His four trips from Spain across the Atlantic — in 1492, 1493, 1498 and 1502 — did, however, change human history forever, ushering in what is known as the Columbian Exchange — the historic exchange of plants, animals, disease, culture, technology and people between the Old and New Worlds. The Old World, for example, got chocolate (and many other things), and the New World got wheat, along with bubonic plague, chicken pox, cholera, malaria, measles, typhoid, etc., which decimated the populations of indigenous people Columbus found living on the islands he “discovered.”
As for Columbus himself, he mapped the coasts of Central America and South America but never set foot on North America, and died thinking he had discovered Asia. He ruled the Caribbean islands as viceroy and governor so brutally that, according to US-History.com: “Even his most ardent admirers acknowledge that Columbus was self-centered, ruthless, avaricious and a racist.”
Columbus has long been believed to have been born in Genoa, Italy, though some historians think he was born in Spain’s Catalonia region. He sailed for the Spanish crown, and his remains are in Spain. Italians in the United States have taken great pride in him and sponsor many of the celebrations held in his name each year to honor Italian American heritage.
So how did we got a U.S. federal holiday in his name?
The first Columbus Day celebration recorded in the United States was held in New York in 1792 to honor Italian American heritage and to mark Oct. 12, 1492, the day that Columbus and his ships first made landfall on an island in the Caribbean Sea.
In 1937, President Franklin Delano Roosevelt and Congress, bowing to lobbying by the Knights of Columbus, an influential Catholic group that wanted a Catholic hero to be honored, proclaimed Oct. 12 to be Columbus Day, a national holiday. In 1971, the holiday date was changed to the second Monday in October.
During recent decades, the holiday has been the target of protests at Columbus Day celebrations, and some places have changed the name and focus of the holiday. For example, Berkeley, Calif., replaced Columbus Day with Indigenous Peoples Day in 1992 to honor the original inhabitants of the Caribbean islands where Columbus made landfall and ruled. In 1989, South Dakota started calling the holiday Native American Day, and Alabama celebrates a combination of Columbus Day and American Indian Heritage Day. Hawaii calls it Discovery Day. In the Bahamas, it is called Discovery Day, and as Dia de la Hispanidad and Fiesta Nacional in Spain.
Here are some things to know about Columbus:
*He didn’t prove that the earth is round.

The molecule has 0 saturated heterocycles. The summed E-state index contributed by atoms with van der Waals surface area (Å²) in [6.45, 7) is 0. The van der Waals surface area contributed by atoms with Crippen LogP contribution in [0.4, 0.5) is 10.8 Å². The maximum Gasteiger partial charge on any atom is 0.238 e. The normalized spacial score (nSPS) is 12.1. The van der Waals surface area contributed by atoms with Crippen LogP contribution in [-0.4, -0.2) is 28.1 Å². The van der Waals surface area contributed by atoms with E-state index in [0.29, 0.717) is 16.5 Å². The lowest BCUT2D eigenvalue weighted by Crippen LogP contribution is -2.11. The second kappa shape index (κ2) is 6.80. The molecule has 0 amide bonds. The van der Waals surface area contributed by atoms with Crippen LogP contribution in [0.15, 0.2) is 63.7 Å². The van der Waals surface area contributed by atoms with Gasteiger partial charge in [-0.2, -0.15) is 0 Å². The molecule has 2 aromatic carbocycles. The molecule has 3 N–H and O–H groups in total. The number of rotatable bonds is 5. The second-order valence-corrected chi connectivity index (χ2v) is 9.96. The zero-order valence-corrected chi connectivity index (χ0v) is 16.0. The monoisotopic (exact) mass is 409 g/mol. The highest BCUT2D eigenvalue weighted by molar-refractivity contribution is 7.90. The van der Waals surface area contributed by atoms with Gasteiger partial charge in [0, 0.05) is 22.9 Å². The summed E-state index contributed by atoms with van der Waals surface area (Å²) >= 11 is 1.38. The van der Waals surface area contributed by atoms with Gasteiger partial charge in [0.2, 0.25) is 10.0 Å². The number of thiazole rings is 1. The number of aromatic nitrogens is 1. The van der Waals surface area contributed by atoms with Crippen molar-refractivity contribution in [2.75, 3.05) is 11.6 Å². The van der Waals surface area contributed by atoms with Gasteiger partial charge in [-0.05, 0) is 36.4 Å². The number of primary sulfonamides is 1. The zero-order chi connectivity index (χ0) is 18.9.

Kids in school have long been taught that when Columbus set sail in 1492 to find a new route to the East Indies, it was feared that he would fall off the edge of the earth because people thought the planet was flat. Nope. As early as the 6th century B.C., Pythagoras — later followed by Aristotle and Euclid — wrote about earth as a sphere, and historians say there is no doubt that the educated in Columbus’s day knew quite well that the earth was round. Columbus, in fact, owned a copy of Ptolemy’s Geography, written at the height of the Roman Empire, 1,300 years before Columbus set sail. Several books published in Europe between 1200 and 1500 discussed the earth’s shape, including “The Sphere,” written in the early 1200s, which was required reading in European universities in the 1300s and later. The big question for Columbus, it turns out, was not the shape of the earth but the size of the ocean he was planning to cross.
*Columbus didn’t “discover” America.
During four trips that started with the one in 1492, Columbus landed on various Caribbean islands that are now the Bahamas, as well as the island later called Hispaniola. He also explored the Central American and South American coasts. But he didn’t reach North America, which, of course, was inhabited by Native Americans, and he never thought he had found a new continent. You may also remember that it is believed that Norse explorer Leif Erikson reached Canada perhaps 500 years before Columbus was born, and there are some who believe that Phoenician sailors crossed the Atlantic much earlier than that.
* The famous names of the ships he took on his famous 1492 trip across the Atlantic Ocean, the Niña, the Pinta and the Santa Maria, probably weren’t really named Niña, Pinta and Santa Maria. The Santa Maria was also known at the time as La Gallega, meaning the Galician. The Niña is now believed to be a nickname for a ship originally called the Santa Clara, and the Pinta also was probably a nickname, though the ship’s real name isn’t clear.
(Note: Some of this material was published earlier on The Answer Sheet.)